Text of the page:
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Mechanical Work and Power: Learning Goal. The student will use appropriate terminology related to energy including work, gravitational potential energy, kinetic energy, and power; and perform calculations related to the work done in a mechanical system. Mechanical Work and Power. SPH4C.

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## Mechanical Work and Power: Learning Goal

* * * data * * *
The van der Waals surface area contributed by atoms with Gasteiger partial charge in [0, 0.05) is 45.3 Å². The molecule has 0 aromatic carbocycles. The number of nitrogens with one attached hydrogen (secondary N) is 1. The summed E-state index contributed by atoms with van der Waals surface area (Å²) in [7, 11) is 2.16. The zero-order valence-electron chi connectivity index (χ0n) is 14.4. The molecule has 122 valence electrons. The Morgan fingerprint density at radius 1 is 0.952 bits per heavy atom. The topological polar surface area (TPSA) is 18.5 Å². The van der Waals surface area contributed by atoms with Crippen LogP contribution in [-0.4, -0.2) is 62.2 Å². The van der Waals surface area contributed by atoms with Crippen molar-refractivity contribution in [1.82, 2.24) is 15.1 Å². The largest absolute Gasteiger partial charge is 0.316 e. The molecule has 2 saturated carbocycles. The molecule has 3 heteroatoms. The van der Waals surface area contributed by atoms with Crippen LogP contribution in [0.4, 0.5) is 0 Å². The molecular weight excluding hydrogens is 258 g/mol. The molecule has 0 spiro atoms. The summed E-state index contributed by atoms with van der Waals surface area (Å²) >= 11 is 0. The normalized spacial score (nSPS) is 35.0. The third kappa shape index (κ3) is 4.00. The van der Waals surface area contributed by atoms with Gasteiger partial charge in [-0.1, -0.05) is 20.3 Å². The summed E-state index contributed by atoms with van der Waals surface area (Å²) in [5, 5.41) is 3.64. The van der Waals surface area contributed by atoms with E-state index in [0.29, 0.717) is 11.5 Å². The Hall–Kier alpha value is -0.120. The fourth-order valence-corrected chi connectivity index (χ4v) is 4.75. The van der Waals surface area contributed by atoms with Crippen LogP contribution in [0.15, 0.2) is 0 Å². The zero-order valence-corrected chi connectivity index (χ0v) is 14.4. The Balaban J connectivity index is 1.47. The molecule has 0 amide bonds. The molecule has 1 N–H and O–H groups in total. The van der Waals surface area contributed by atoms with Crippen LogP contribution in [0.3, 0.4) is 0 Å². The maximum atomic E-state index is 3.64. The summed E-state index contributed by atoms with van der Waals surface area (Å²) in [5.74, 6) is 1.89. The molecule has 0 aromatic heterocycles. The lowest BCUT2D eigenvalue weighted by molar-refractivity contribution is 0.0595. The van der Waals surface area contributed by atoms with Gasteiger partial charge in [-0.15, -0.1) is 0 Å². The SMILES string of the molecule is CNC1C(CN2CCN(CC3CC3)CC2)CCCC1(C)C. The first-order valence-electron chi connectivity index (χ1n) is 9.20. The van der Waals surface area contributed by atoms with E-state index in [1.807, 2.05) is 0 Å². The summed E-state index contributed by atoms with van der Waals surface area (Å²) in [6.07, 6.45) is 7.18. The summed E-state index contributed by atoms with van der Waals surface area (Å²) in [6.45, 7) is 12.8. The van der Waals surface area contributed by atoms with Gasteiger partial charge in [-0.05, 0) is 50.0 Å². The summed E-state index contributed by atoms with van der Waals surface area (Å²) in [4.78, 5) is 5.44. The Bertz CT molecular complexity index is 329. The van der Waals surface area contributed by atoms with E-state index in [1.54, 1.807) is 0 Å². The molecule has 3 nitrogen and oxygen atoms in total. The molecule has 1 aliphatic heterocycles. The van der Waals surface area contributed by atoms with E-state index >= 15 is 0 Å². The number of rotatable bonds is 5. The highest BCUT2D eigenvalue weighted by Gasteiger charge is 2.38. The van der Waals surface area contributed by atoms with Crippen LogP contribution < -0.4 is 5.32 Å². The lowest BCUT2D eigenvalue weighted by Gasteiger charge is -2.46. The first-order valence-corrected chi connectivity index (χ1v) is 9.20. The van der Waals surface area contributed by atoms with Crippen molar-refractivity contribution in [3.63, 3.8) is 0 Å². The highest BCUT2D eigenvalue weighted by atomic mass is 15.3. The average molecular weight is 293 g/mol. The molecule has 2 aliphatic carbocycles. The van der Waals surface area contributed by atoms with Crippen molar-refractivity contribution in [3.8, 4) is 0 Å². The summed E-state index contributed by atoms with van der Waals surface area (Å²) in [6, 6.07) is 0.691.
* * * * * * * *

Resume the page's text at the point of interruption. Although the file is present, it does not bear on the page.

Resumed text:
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**Mechanical Work and Power:Learning Goal**The student will use appropriate terminology related to energy including work, gravitational potential energy, kinetic energy, and power; and perform calculations related to the work done in a mechanical system.**Mechanical Work: a Definition**The mechanical work on an object is the amount of mechanical energy transferred to that object by a force.**Mechanical Work: a Definition**The mechanical work on an object is the amount of mechanical energy transferred to that object by a force.**Mechanical Energy: a definition**The mechanical energy of an object is that part of its total energy which is subject to change by mechanical work. (definition by the Department of Redundancy Department)**Mechanical Energy: a definition**The mechanical energy of an object is that part of its total energy which is subject to change by mechanical work. (definition by the Department of Redundancy Department) Energy is a concept so fundamental in physics that it is not easily defined in terms of anything more fundamental.**Mechanical Energy: a definition**The mechanical energy of an object is that part of its total energy which is subject to change by mechanical work. (definition by the Department of Redundancy Department) It is easier just to understand energy in terms of its component kinetic and potential energies.**Mechanical Energy: a definition**Kinetic energy is the energy of motion and potential energy is the energy to, potentially, do something else.**Energy: example**Thermal energy, the energy of the particles of a substance, is partly kinetic energy and partly potential energy:**Energy: example**Thermal energy, the energy of the particles of a substance, is partly kinetic energy and partly potential energy: The kinetic energy is in the kinetic energy of the atoms.**Energy: example**Thermal energy, the energy of the particles of a substance, is partly kinetic energy and partly potential energy: The kinetic energy is in the kinetic energy of the atoms. The potential energy is stored in the deformation of atomic bonds during this motion.**Energy: Units**The SI derived unit of work is the Joule:**Energy: Units**The SI derived unit of work is the Joule:**Energy: more units**But there exist other metric units, e.g.**Energy: more units**But there exist other metric units, e.g.**Calories**A calorie is the amount of heat necessary to raise the temperature of 1 g of water by 1oC (at standard atmospheric pressure).**Calories**A calorie is the amount of heat necessary to raise the temperature of 1 g of water by 1oC (at standard atmospheric pressure). Food energy is measured in kilocalories (or Calories with a capital C).**Back to Work**In the simplest case of an object moving in one direction and a constant force applied parallel to that direction:**Back to Work**In the simplest case of an object moving in one direction and a constant force applied parallel to that direction: Where F is the magnitude of the applied force and Dd is the distance the object travels. Note that work is a scalar quantity.**Work: example 1**Ms. Rosebery applies a horizontal force of magnitude 40.0 N to push a 10.0 kg box 15.0 m across a frictionless surface. Find the work done on the box.**Work: example 1**Ms. Rosebery applies a horizontal force of magnitude 40.0 N to push a 10.0 kg box 15.0 m across a frictionless surface. Find the work done on the box.**Work: example 1**Ms. Rosebery applies a horizontal force of magnitude 40.0 N to push a 10.0 kg box 15.0 m across a frictionless surface. Find the work done on the box.**Work: example 1**Ms. Rosebery applies a horizontal force of magnitude 40.0 N to push a 10.0 kg box 15.0 m across a frictionless surface. Find the work done on the box.**Work: example 2**Ms. Rosebery applies a vertical force of magnitude 40.0 N on a 10.0 kg box as it slides 15.0 m across a frictionless surface. Find the work done on the box.**Work: example 2**Ms. Rosebery applies a vertical force of magnitude 40.0 N on a 10.0 kg box as it slides 15.0 m across a frictionless surface. Find the work done on the box.**Work: example 2**Ms. Rosebery applies a vertical force of magnitude 40.0 N on a 10.0 kg box as it slides 15.0 m across a frictionless surface. Find the work done on the box. Ms. Rosebery is not increasing the speed of the box and thus its mechanical energy. Forces applied at right angles to the motion don’t count.**Work done by friction**If there is a frictional force, it will do negative work on the object, i.e. reduce its total mechanical energy.**Work: Example 3**Ms. Rosebery applies a horizontal force of magnitude 40.0 N to push a 10.0 kg box 15.0 m across a surface. The frictional force is 10.0 N. Find the work done by friction on the box.**Work: Example 3**Ms. Rosebery applies a horizontal force of magnitude 40.0 N to push a 10.0 kg box 15.0 m across a surface. The frictional force is 10.0 N. Find the work done by friction on the box. Remember that friction is opposite the direction of motion.**Work: Example 3**The total change in energy of the box would be: The work done by friction would have gone into creating heat and sound energy.**Power**Power is the rate at which work is performed or energy is transferred:**Power**Power is the rate at which work is performed or energy is transferred: It has units of J/s or Watts (W).**Power**Power is the rate at which work is performed or energy is transferred: It has units of J/s or Watts (W).**More Practice**Mechanical Work and Power Lab Activity